And that's pretty much what we had. We did an asset sale of the company or the franchise assets from my entity to the entity of the buyer and Morgan & Westfield put together the contract that enabled that to happen. The way they did that is they had a very detailed questionnaire that I filled out along with the buyer and that was used by Morgan & Westfield to put into some of their templates. And of course some items were customized. And that's pretty much how it worked. It was a very easy process for us.
We felt pretty well-prepared for the process — from the business point of view. But we weren’t necessarily prepared for the emotional part ... certain emotions came into play at the end that I wasn’t quite expecting.
Jeff: Would you call it an efficient process?
Ed: Yes, it was a very efficient process. The people at Morgan & Westfield gave us very quick turnarounds in the timetable that we had and I was pretty satisfied.
Jeff: Let's fast forward just a little bit to the closing process, what role did they play there? Because I know that obviously you are in contact with a lot of these perspective buyers and they were being funneled to you through the other broker and also too of course you had a lot of input from the franchisor. But once you got to that closing table what happened then? What was your mindset like and how did everything go for you?
Ed: A lot of the documents that we had talked through and negotiated points on, we're already completed. And when we were there it was just a matter of signing things off. Again, more like a real estate transaction where you just have a bunch of forms that you need to sign. This was not as detailed if you've ever been through a real estate transaction.
Jeff: What you're saying is it's a little bit more simplified there in this particular instance with you working with Morgan & Westfield to sit down there and get the documents and all the formalities taken care of in order to close the deal?
Ed: Yeah, exactly. On closing day it was more of a crossing the finished line kind of thing and shaking hands, and making sure, confirming checks and wires are being available. But otherwise it was more like a formality once we got to closing day.
Jeff: Let me ask you, in terms of the value that you received from Morgan & Westfield what was it that they did that they provided you with the most value? You came away thinking, "You know what, this was a really good decision."
Ed: I just felt like the overall services were provided at a very reasonable rate or price. It's hard to put my finger on just one thing. It started from the beginning of the relationship with Morgan & Westfield and toward to the end. We paid for different aspects of services that we got. But the value in what was provided was very good.
One thing that Morgan & Westfield pointed out to me which had a lot of value, I guess this could be the most valuable thing was that a lot of these closing documents that they have already been reviewed legally many times and they've already had a lot of legal scrutiny. So that by the time our closing documents were prepared there really wasn't much review needed from a legal standpoint in order to come to agreement. There could've been some negotiation points, again, between me and the buyer. But from a legal point of view the documents were pretty tight to begin with.
Jeff: So you had a lot of confidence going in whenever you receive these documents that all the details were absolutely final and ironclad from a legal perspective. Did you ever meet with anyone from Morgan & Westfield and face-to-face? Was that even necessary?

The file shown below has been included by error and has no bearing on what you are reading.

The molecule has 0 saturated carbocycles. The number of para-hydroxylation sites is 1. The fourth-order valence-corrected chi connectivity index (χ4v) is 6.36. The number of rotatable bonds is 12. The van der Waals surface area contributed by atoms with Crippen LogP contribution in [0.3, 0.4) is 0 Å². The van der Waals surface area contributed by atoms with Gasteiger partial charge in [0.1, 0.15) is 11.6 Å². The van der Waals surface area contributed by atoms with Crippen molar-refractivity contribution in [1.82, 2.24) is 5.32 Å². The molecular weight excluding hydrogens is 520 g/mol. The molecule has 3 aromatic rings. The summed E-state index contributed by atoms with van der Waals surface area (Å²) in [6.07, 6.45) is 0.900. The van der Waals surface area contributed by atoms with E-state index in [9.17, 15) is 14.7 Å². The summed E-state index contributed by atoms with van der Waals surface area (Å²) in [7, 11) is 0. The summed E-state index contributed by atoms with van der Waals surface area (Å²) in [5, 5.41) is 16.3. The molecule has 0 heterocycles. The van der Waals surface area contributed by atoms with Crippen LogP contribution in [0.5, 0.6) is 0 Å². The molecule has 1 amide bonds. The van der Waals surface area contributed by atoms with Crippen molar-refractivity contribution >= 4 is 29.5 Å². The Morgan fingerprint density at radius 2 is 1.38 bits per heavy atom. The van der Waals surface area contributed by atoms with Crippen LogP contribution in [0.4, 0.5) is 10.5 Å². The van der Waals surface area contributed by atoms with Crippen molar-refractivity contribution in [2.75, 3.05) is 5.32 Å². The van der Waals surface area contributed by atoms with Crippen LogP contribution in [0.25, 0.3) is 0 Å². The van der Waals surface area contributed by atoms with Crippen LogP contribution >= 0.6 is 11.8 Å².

Ed: No, I never met with anybody from Morgan & Westfield face-to-face and it wasn't necessary. We did all our correspondence by email and phone conversation, and that worked out just fine.
Jeff: It had to work out fine that you didn't have to hope into a car and drive some place. And you were able to do everything, take care of everything right there in the office or wherever it was that you were. Ed Ketchoyian is with us. He is the former owner of a PuroClean franchise business in Sterling, Virginia.
PuroClean, for people who don't know, is a home and business water damage and fire damage restoration services company and they have offices from coast to coast. If you could tell us Ed in just the few minutes that we have left, maybe offer some advice and maybe discuss with us some of the challenges or maybe the most challenging part of this process of selling your business that you will take with you to maybe your next business wherever it is that that might be or whatever it is that you choose to do.
Ed: As far as the process is concerned I think the biggest thing for me is just to have patience with the process. That's probably the advice that I would give to any other person trying to sell their business is that it's not going to happen overnight. And just keep a long view perspective on it.
In the more general sense I like to look at the whole experience of owning a business and selling a business as just one more business and life experience that I can take with me to whatever I'm going to be doing in the future. All of our life experiences end up benefiting us at some point in the future.
Jeff: This is interesting. So the way you're talking about it you're talking about owning a business. In general terms, and certainly with regard to PuroClean here in this particular instance it also just kind of boils down to basically just a step in life's journey for you anyway. That's kind of how you look at it isn't it?
Ed: That is how I look at it. Sometimes it's difficult to do, and I think sometimes for a small business owner as well is to realize your identity is not your business and you're a separate person. And sometimes people feel that their sell value is tied to what it is that they're doing for a living. It's good to keep that perspective and be able to separate.
Jeff: I do want to ask you about your separation from your company and in kind of those final days or weeks in the transition or as the transition was going from the time that you stepped away, to the new owner of your franchise. What was it like working with your employees and the people on your staff?